May 29, 2008
Experts hail ULM professor's project, calling it "exceptional," "brilliant"
As part of the Regents Awards to Louisiana Artists and Scholars (ATLAS) Program, a panel of out-of-state experts evaluated a grant proposal written by Dr. Rebecca Stephenson, ULM assistant professor of English, and deemed it "exceptionally fine." Based on the panel's recommendation, the Board of Regents funded Stephenson's project, allowing her a year-long sabbatical and a trip to England where she will consult manuscripts.
Stephenson's grant, funded for $36,975, was one of only 11 awarded in the state. Her project "The Politics of Language: Byrhtferth, AElfric, and the Multilingual Identity of the Benedictine Reform" examines Anglo-Saxon cultural multilingualism (in the languages of Latin and English) as found in the works of two Benedictine Reform monks. Stephenson makes a "persuasive argument" that her project will significantly contribute to the fields of Anglo-Saxon studies and multilingualism, according to the panel's report.
The panel's report states: "Dr. Stephenson carefully situates her project in the context of current work in her field, explains her choice of texts quite brilliantly, distinguishes her approach from those focusing on diglossia, and makes a powerful case for a particular form of multilingualism at work in Anglo-Saxon culture in this period."
ATLAS supports major scholarly and artistic productions with potential to have a broad impact on a regional and/or national level, thus strengthening the educational, artistic, and research bases of Louisiana institutions. ATLAS is a subprogram of the Board of Regents Support Fund's Research and Development Program.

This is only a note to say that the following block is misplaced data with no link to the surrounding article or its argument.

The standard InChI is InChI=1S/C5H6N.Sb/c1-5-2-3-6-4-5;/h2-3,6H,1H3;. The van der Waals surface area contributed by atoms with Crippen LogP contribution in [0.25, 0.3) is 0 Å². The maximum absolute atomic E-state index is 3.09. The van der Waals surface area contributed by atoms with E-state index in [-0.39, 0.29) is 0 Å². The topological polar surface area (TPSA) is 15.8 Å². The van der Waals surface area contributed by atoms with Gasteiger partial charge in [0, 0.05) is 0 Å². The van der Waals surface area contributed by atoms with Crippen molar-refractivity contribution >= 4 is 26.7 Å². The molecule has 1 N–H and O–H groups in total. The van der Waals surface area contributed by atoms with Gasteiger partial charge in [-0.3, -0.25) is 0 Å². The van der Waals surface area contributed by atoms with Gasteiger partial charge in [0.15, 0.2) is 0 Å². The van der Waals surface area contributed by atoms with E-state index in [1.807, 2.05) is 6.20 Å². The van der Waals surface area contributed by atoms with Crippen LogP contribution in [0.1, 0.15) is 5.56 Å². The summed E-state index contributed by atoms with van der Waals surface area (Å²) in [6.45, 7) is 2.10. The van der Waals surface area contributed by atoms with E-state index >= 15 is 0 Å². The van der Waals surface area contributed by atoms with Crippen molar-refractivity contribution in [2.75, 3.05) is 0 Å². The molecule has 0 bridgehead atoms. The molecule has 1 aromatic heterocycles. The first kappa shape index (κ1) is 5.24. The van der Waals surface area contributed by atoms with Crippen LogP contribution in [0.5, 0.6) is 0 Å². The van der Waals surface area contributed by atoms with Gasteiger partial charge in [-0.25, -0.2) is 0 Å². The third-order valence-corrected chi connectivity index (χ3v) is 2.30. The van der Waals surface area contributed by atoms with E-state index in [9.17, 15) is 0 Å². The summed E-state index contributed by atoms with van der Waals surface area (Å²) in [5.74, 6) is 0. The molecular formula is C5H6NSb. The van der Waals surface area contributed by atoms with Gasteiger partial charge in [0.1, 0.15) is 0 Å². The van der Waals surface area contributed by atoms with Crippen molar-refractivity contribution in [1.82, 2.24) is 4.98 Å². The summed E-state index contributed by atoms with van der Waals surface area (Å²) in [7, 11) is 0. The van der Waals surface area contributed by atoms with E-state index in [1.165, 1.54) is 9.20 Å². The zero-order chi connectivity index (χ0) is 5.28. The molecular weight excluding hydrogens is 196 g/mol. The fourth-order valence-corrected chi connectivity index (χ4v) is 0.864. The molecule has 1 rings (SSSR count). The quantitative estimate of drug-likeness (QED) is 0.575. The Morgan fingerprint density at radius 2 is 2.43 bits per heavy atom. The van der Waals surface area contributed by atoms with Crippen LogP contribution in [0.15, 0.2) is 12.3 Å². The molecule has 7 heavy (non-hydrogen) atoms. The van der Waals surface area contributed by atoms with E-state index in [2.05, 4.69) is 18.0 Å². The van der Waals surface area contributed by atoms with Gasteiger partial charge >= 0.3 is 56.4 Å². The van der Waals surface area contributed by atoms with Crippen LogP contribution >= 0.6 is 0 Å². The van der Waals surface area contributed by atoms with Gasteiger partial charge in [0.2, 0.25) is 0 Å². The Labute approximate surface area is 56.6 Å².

ULM Provost Stephen Richters, Ph.D., noted the eminence of the award. "Dr. Rebecca Stephenson's receipt of a prestigious Board of Regents ATLAS grant identifies her as one of the elite humanities researchers in Louisiana. The university is proud to have such an outstanding teacher and scholar on our faculty."
The award will provide Stephenson with invaluable research opportunities, she said. "I'm deeply grateful that Louisiana has this incredible opportunity for me to spend a year doing research and finishing my book project. This will give me the time and financing I need to go to England and examine the manuscripts relevant to my project."
The panel of experts also noted Stephenson's earlier scholarly achievements, which include a Presidential Fellowship at Notre Dame and participation in an National Endowment of the Humanities Summer Seminar.
Noting these accomplishments, the report further stated: "Along with the excellent writing sample she submitted, these factors indicate that her future work will be of very high quality. ATLAS funding at this point in her career may assist her in cementing her already excellent reputation as a researcher and scholar. Given Dr. Stephenson's very evident mastery of her materials and her wonderfully clear and detailed project description, the panel is confident that she will complete the project in the proposed timeframe."
Stephenson, who has worked at ULM since 2004, earned her Bachelor of Arts with a double major in English and Classics with a minor in Medieval Studies at Trinity University. She earned both a Master of Medieval Studies and a Ph.D. at the University of Notre Dame, where she studied Old English and Medieval Latin.